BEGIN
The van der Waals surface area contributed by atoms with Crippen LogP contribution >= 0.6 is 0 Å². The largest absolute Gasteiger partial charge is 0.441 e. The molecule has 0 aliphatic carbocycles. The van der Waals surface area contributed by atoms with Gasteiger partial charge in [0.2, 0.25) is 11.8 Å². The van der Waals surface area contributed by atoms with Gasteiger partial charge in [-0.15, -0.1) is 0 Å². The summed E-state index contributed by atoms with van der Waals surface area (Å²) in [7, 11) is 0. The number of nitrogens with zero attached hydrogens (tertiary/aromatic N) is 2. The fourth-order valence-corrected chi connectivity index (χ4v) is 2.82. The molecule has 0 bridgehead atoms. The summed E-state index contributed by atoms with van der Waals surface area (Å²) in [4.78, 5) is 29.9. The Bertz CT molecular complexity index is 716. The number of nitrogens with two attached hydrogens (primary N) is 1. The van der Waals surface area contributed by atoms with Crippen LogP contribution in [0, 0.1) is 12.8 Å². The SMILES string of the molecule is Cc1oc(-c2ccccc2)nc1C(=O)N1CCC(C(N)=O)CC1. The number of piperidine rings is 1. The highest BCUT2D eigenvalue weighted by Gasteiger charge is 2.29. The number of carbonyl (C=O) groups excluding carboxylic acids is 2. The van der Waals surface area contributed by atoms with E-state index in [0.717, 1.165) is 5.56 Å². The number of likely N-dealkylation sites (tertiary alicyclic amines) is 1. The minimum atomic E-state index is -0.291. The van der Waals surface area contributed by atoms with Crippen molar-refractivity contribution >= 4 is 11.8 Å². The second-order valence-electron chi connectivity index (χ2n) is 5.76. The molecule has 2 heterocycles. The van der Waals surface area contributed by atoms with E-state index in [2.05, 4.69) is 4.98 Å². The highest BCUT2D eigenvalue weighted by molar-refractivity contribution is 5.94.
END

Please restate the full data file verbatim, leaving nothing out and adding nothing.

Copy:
The van der Waals surface area contributed by atoms with Crippen LogP contribution >= 0.6 is 0 Å². The largest absolute Gasteiger partial charge is 0.441 e. The molecule has 0 aliphatic carbocycles. The van der Waals surface area contributed by atoms with Gasteiger partial charge in [0.2, 0.25) is 11.8 Å². The van der Waals surface area contributed by atoms with Gasteiger partial charge in [-0.15, -0.1) is 0 Å². The summed E-state index contributed by atoms with van der Waals surface area (Å²) in [7, 11) is 0. The number of nitrogens with zero attached hydrogens (tertiary/aromatic N) is 2. The fourth-order valence-corrected chi connectivity index (χ4v) is 2.82. The molecule has 0 bridgehead atoms. The summed E-state index contributed by atoms with van der Waals surface area (Å²) in [4.78, 5) is 29.9. The Bertz CT molecular complexity index is 716. The number of nitrogens with two attached hydrogens (primary N) is 1. The van der Waals surface area contributed by atoms with Crippen LogP contribution in [0, 0.1) is 12.8 Å². The SMILES string of the molecule is Cc1oc(-c2ccccc2)nc1C(=O)N1CCC(C(N)=O)CC1. The number of piperidine rings is 1. The highest BCUT2D eigenvalue weighted by Gasteiger charge is 2.29. The number of carbonyl (C=O) groups excluding carboxylic acids is 2. The van der Waals surface area contributed by atoms with E-state index in [0.717, 1.165) is 5.56 Å². The number of likely N-dealkylation sites (tertiary alicyclic amines) is 1. The minimum atomic E-state index is -0.291. The van der Waals surface area contributed by atoms with Crippen molar-refractivity contribution >= 4 is 11.8 Å². The second-order valence-electron chi connectivity index (χ2n) is 5.76. The molecule has 2 heterocycles. The van der Waals surface area contributed by atoms with E-state index in [2.05, 4.69) is 4.98 Å². The highest BCUT2D eigenvalue weighted by molar-refractivity contribution is 5.94.